600-800 West Atlantic Ave RFP Process & Selection

600-800 West Atlantic Ave RFP Process & Selection

Delray Beach Residents,

Traditionally, I believe that all City/CRA related communication should come directly from the entities to ensure optimum transparency and accuracy as it relates to decisions made at city hall. In my opinion, Commissioners should not be regularly communicating (and campaigning) via their own dedicated email campaigns, Facebook pages, etc. Because of the incredible amount of misinformation that is sadly being championed rather than corrected by members of our community – I felt it was necessary to produce the below piece and post it on BetterDelray.org, a website I launched a few years ago.

This will also assist me in quickly answering questions via email as the process continues. Thank you for your engagement – and continuing to put Delray Beach, as a whole, first.

Let’s start with how we got here.

The Delray Beach CRA has been working for years to develop three blocks that took more than a decade to accumulate.

In early 2018 the CRA board ended negotiations with a group called Equity in regards to a project they called Uptown. After several years and many missed deadlines – the CRA decided that it was best to put the land back out to RFP (Request For Proposals).

In March, 2018 a new City Commission (four out of five seats including the Mayor’s) were sworn in. One of the commission’s first actions was to replace the CRA board with themselves. A board that had been independent from inception, over 20 years ago. An unexpected move that came with no warning. In face – it was not even a talking point during the campaigns. I was the sole board member to vote against this takeover without a plan in place. Shortly after, the Equity group submitted an “unsolicited” letter to be reconsidered by the new CRA board. Accepting said letter would see us negotiating with a sole provider – and going against the processes put in place to ensure a transparent and fair form of governing.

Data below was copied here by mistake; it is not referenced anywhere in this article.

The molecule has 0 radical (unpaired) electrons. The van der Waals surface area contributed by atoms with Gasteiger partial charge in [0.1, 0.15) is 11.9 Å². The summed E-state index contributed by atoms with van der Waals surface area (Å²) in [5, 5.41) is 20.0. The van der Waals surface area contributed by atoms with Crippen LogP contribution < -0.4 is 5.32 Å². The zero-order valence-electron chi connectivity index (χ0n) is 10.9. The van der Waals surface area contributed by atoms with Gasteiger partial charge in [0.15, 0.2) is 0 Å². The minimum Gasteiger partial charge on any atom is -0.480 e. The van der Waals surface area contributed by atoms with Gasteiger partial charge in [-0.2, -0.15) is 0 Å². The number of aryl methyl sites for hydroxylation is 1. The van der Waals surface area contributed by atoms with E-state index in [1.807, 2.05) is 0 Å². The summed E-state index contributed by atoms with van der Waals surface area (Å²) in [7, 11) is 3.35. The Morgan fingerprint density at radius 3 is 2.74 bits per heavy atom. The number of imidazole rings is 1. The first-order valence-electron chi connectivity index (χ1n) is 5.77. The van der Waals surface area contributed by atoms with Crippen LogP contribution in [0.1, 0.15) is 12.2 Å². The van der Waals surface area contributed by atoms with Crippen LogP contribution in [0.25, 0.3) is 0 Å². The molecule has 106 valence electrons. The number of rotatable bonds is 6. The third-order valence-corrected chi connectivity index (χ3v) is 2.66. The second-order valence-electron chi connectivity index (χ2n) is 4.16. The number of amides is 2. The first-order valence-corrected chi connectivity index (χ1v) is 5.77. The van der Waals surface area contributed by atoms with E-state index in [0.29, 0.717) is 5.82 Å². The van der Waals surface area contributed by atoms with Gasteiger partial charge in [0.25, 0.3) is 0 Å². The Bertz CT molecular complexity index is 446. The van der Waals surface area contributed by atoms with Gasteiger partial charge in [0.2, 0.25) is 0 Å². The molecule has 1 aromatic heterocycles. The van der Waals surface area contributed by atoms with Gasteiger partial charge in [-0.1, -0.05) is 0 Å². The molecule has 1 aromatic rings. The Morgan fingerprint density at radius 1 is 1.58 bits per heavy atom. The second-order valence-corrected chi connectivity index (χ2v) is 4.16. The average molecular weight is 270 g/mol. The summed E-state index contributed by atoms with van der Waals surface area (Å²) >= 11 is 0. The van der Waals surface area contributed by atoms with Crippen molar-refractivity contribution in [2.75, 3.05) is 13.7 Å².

Once the letter was received by CRA staff, it opened up a 30 day window for any other letters of interest. The CRA received approximately six letters of interest. The board agreed not to move forward with any of the submissions. Three of the board members (Mayor Petrolia, Angie Gray and Adam Frankel) wanted to move forward with the letter submitted by Uptown. The other four board members felt that the most transparent process would be to continue as the previous board planned – and put the project back out for bid. This time with an expedited timeline and refined RFP that would include expanded project requirements (increased community benefits and a height limit reduction from four stories to three).

LINK TO RFP – It is long boring read – but it is important to understand the “ask” before criticizing the selection.

The RFP stipulated that a steering committee made up of CRA and City professionals would be formed to review the proposals. Using a grading scale that mirrored the core requirements of the RFP, this committee would rank all six proposals. The three top proposals would present to the CRA board. A final choice would be made from these three. This process is commonly used by organizations to ensure optimal transparency and is a best practice.

LINK TO CUMULATIVE STAFF SCORING SHEET

The steering committee ranked Jones New Urban, Prime and Kayne Anderson 1, 2 and 3. Meaning BH3, Uptown and Land America did not make the cut. To my surprise, several board members expressed interest in ignoring the process and staff recommendations. I pleaded with my board – not to deviate from the publicly posted process that was embedded in the RFP. Unfortunately, a majority of the board voted to let BH3, Uptown and Land America be reconsidered.

On a related note – prior to the board reinstating Uptown, we received the below letter from their lead Managing Member insulting our staff, board and process. He quickly rescinded that letter once allowed to reenter the field.

READ LETTER